The robber raised a gun and I peeled an orange. I figured that’s what he wanted. He didn’t look like a robber.
Twigs by A.E. Weisgerber
Don handed the letters over my gate, asked how things were going. All I had to say was, “It’s today.”
Codes to Live By by Jude Higgins
We’re communicating in semaphore now. Out on the lake with our red and yellow flags in separate little row boats. It takes most of the morning to spell out everything.
In the Company of My Loving Family by Lisa K. Buchanan
Given the size and scope of my family, I consider myself lucky that we are so close.
Come, Come by Kim Magowan
They say that ghosts can slip through walls, but we can’t. We don’t know if it is something special about us, and by “special,” we mean the opposite, of course—some further way we can’t do what others take for granted.
I Am a Rose Thrust at the Heavens by Ron Burch
Grief rubs a red rose against the top pane of the front window during a pleasant time where the day unfurls like a carpet, disappearing under our feet.
Child’s Play by Cheryl Markosky
It’s a pipedream in the playground with Sierra. She runs to the swing. I tally each arc into the air. ‘I can count too,’ squeals the three-year-old. ‘One, two, five, 40-hundred.’
Don’t Sit Under the Apple Tree by Sage Tyrtle
You don’t remember, but I was thirteen when I met Mort. I’d forgotten my scarf in the church pew and when I went back to get it I found him, sitting alone.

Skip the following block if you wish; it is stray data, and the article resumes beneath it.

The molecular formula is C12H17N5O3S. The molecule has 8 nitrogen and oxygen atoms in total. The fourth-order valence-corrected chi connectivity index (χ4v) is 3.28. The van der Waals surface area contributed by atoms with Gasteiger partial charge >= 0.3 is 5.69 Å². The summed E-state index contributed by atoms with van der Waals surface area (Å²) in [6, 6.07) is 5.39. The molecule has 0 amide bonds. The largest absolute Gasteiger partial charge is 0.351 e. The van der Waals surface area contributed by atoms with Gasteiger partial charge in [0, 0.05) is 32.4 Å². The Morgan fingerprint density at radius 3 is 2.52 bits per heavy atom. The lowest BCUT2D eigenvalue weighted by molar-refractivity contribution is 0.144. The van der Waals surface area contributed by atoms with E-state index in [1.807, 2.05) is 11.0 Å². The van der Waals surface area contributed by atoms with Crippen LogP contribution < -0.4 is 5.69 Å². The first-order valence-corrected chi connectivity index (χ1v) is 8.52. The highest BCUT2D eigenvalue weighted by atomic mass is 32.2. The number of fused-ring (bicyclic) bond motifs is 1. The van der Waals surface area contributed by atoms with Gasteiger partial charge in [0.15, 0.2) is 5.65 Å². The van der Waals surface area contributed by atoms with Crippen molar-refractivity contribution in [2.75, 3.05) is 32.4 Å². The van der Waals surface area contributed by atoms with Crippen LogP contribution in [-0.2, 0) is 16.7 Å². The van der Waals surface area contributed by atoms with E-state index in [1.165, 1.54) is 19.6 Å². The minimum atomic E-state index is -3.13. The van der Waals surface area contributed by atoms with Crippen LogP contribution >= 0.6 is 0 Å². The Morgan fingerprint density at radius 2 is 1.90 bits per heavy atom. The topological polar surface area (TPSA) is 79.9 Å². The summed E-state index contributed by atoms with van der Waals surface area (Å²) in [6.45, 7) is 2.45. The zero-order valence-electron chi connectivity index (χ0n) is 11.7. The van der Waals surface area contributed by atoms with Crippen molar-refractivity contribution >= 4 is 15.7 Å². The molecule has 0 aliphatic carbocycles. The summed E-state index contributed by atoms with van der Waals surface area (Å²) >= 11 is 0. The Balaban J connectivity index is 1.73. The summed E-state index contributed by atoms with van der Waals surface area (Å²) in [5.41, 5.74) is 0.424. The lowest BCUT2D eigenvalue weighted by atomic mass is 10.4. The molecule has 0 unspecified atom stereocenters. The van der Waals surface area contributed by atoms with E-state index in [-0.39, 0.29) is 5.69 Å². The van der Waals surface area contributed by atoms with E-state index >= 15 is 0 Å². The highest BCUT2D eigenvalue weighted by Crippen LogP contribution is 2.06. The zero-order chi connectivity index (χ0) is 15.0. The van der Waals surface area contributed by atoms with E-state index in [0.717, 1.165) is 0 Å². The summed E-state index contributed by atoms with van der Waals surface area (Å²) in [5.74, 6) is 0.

Passion Play by Katie Burgess
Once she finishes her scene, Claire puts on a pot of coffee to be ready once they wrap up for the day. It’s become a ritual, coffee and fellowshipping after Easter pageant rehearsals.
Unremarkable by Jill Witty
The woods behind our house, leaves crunching underfoot, trees towering above, their branches keeping out most of the light.
The Zoo by Gabrielle Barnby
Mrs. Argyll had been adamant on one.
‘If it was me I’d take both,’ said Mrs. Forsyth. Mrs. Argyll’s gaze swept towards the window. The sun was as brazen as the daffodils.
A Living Ghost by Megan Colgan
Yellow jackets swarm out of an old tire. Stinging me and my brother on every exposed part of our small bodies. My mother hits them with some Raid.
The Flammable Fabric of a Flash by Melissa Ostrom
The earliest ones aren’t yours. You steal them from whoever raised you. Remnants rescued from the garbage: your mother’s perfume bottle, a lipstick worn flat, the paper-towel cardboard you use to trumpet your arrivals.
Conversation in Hotel Lounge by Lydia Davis
Two women sit together on the sofa in the hotel lounge, bent over and deep in conversation. I am walking through, on my way to my room.
Lady Gaga Considers the Shrimp Scampi by Steve Almond
There were fifty thousand little monsters screaming for an encore, Spaniards, Germans, skinny little French boys, Italians making wet sounds with their tongues.
Fun House by Robert Scotellaro
She’d gotten the fun house mirrors at an auction and had them put up in the spare bedroom.
Little Red Riding Hood by Katerina Kishchynska
Grandma gets her episodes at least once a month. She’ll grow out her jaws and if it happens on a rainy day, claws will tear out of her fingers.
Initiation by Stuart Dybek
The doors snap open on Addison, and the kid in dirty hightops and a sleeveless denim jacket that shows off a blue pitchfork tattooed on his bicep jogs forward beneath a backward baseball cap and grabs the purse off a babushka’s lap.